Awad Ibrahim is a Professor at the Faculty of Education, University of Ottawa. He is a Curriculum Theorist with special interest in applied linguistics, cultural studies, Hip-Hop, youth and Black popular culture, social foundations (i.e., philosophy, history and sociology of education), social justice and community service learning, diasporic and continental African identities and ethnography. He has researched and published widely in these areas. He obtained his PhD from OISE, the University of Toronto, and has been with the Faculty of Education of the University of Ottawa for six years. Before that, he was in the United States where he taught in Bowling Green State University in Ohio. Internationally, he has ongoing projects in Sudan, Morocco and the United States. His current projects include an ethnography of two inner city high schools in Ottawa and a project on the daily struggle of ‘becoming citizen’ in Canada. His book, The Rhizome of Blackness: A Critical Ethnography of Hip-Hop Culture, Language, Identity and the Politics of Becoming is to be published by the University of Toronto Press (2013). He is the co-editor with Samy Alim and Alastair Pennycook of the volume: Global linguistic flows: Hip-Hop cultures, youth identities and the politics of language (Routledge, 2009). He is the co-editor (with Shirley Steinberg) of The Youth Studies Reader (2013) and The Education of African Canadian Youth (with Ali Abdi, 2013). He made more than 150 conference presentations and has more than 70 published papers.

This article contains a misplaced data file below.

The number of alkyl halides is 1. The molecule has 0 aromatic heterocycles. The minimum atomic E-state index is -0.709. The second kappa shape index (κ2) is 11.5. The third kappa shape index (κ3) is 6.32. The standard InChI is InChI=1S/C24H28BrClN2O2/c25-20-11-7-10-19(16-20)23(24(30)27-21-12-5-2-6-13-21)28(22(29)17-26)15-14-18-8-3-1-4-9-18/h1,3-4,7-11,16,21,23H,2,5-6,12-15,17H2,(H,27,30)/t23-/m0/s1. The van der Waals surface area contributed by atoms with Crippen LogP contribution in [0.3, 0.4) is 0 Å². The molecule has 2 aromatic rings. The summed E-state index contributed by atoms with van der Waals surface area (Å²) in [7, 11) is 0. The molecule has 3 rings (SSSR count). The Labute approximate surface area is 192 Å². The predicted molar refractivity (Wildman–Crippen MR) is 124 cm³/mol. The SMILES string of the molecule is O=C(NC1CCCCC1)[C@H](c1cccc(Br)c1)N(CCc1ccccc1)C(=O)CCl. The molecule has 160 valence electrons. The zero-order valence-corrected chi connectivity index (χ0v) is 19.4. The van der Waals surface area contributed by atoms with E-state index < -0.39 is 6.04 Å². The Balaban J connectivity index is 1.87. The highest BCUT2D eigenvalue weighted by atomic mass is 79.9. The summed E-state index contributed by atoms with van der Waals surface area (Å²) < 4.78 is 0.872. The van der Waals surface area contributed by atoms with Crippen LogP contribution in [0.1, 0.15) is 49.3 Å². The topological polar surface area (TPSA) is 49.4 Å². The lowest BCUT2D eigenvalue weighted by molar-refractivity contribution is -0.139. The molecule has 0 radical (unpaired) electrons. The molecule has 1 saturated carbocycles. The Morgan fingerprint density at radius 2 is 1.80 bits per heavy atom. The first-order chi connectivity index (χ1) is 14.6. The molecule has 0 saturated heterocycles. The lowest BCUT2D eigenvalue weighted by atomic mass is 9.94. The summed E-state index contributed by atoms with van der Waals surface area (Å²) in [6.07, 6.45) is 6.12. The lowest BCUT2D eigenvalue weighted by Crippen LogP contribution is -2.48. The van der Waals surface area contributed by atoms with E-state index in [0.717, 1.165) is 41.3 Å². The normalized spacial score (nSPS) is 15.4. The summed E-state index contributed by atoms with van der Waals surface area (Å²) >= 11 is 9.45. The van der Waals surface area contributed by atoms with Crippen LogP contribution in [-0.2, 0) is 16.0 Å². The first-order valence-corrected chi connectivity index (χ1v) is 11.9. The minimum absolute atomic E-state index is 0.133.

Prof. Noam Chomsky was born in Philadelphia on December 7, 1928. He was an intellectual prodigy who went on to earn a PhD in linguistics at the University of Pennsylvania. Since 1955, he has been a professor at MIT and has produced groundbreaking, controversial theories on human linguistic capacity. Chomsky is widely published, both on topics in his field and on issues of dissent and U.S. foreign policy.